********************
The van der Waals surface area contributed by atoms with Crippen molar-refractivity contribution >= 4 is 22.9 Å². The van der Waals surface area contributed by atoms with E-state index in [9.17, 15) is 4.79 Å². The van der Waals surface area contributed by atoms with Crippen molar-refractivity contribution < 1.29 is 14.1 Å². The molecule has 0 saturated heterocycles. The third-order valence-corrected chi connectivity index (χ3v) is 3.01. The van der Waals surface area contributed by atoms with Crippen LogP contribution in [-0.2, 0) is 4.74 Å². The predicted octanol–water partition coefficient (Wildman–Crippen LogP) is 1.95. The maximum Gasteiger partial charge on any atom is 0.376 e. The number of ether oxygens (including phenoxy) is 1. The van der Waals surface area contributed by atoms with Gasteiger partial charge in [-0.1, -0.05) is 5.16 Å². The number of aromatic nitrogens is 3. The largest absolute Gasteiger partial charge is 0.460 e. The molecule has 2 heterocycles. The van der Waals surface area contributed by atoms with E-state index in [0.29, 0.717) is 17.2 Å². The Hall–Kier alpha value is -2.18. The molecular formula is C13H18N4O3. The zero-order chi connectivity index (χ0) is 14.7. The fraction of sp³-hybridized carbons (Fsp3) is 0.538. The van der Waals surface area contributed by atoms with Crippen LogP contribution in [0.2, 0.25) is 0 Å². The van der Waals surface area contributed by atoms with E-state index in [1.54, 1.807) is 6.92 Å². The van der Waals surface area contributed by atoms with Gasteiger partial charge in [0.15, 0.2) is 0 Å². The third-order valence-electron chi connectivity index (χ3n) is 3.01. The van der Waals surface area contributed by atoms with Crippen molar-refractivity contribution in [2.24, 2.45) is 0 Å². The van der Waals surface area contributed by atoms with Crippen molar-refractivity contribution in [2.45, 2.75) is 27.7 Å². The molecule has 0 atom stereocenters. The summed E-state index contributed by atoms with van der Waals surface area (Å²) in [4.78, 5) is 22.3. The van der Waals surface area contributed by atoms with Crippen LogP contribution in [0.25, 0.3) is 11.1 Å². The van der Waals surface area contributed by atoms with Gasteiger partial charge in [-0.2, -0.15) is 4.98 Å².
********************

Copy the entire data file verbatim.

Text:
The van der Waals surface area contributed by atoms with Crippen molar-refractivity contribution >= 4 is 22.9 Å². The van der Waals surface area contributed by atoms with E-state index in [9.17, 15) is 4.79 Å². The van der Waals surface area contributed by atoms with Crippen molar-refractivity contribution < 1.29 is 14.1 Å². The molecule has 0 saturated heterocycles. The third-order valence-corrected chi connectivity index (χ3v) is 3.01. The van der Waals surface area contributed by atoms with Crippen LogP contribution in [-0.2, 0) is 4.74 Å². The predicted octanol–water partition coefficient (Wildman–Crippen LogP) is 1.95. The maximum Gasteiger partial charge on any atom is 0.376 e. The number of ether oxygens (including phenoxy) is 1. The van der Waals surface area contributed by atoms with Gasteiger partial charge in [-0.1, -0.05) is 5.16 Å². The number of aromatic nitrogens is 3. The largest absolute Gasteiger partial charge is 0.460 e. The molecule has 2 heterocycles. The van der Waals surface area contributed by atoms with E-state index in [0.29, 0.717) is 17.2 Å². The Hall–Kier alpha value is -2.18. The molecular formula is C13H18N4O3. The zero-order chi connectivity index (χ0) is 14.7. The fraction of sp³-hybridized carbons (Fsp3) is 0.538. The van der Waals surface area contributed by atoms with Crippen LogP contribution in [0.2, 0.25) is 0 Å². The van der Waals surface area contributed by atoms with E-state index in [1.54, 1.807) is 6.92 Å². The van der Waals surface area contributed by atoms with Gasteiger partial charge in [0.15, 0.2) is 0 Å². The third-order valence-electron chi connectivity index (χ3n) is 3.01. The van der Waals surface area contributed by atoms with Crippen molar-refractivity contribution in [2.24, 2.45) is 0 Å². The van der Waals surface area contributed by atoms with Crippen molar-refractivity contribution in [2.45, 2.75) is 27.7 Å². The molecule has 0 atom stereocenters. The summed E-state index contributed by atoms with van der Waals surface area (Å²) in [4.78, 5) is 22.3. The van der Waals surface area contributed by atoms with Crippen LogP contribution in [0.25, 0.3) is 11.1 Å². The van der Waals surface area contributed by atoms with Gasteiger partial charge in [-0.2, -0.15) is 4.98 Å².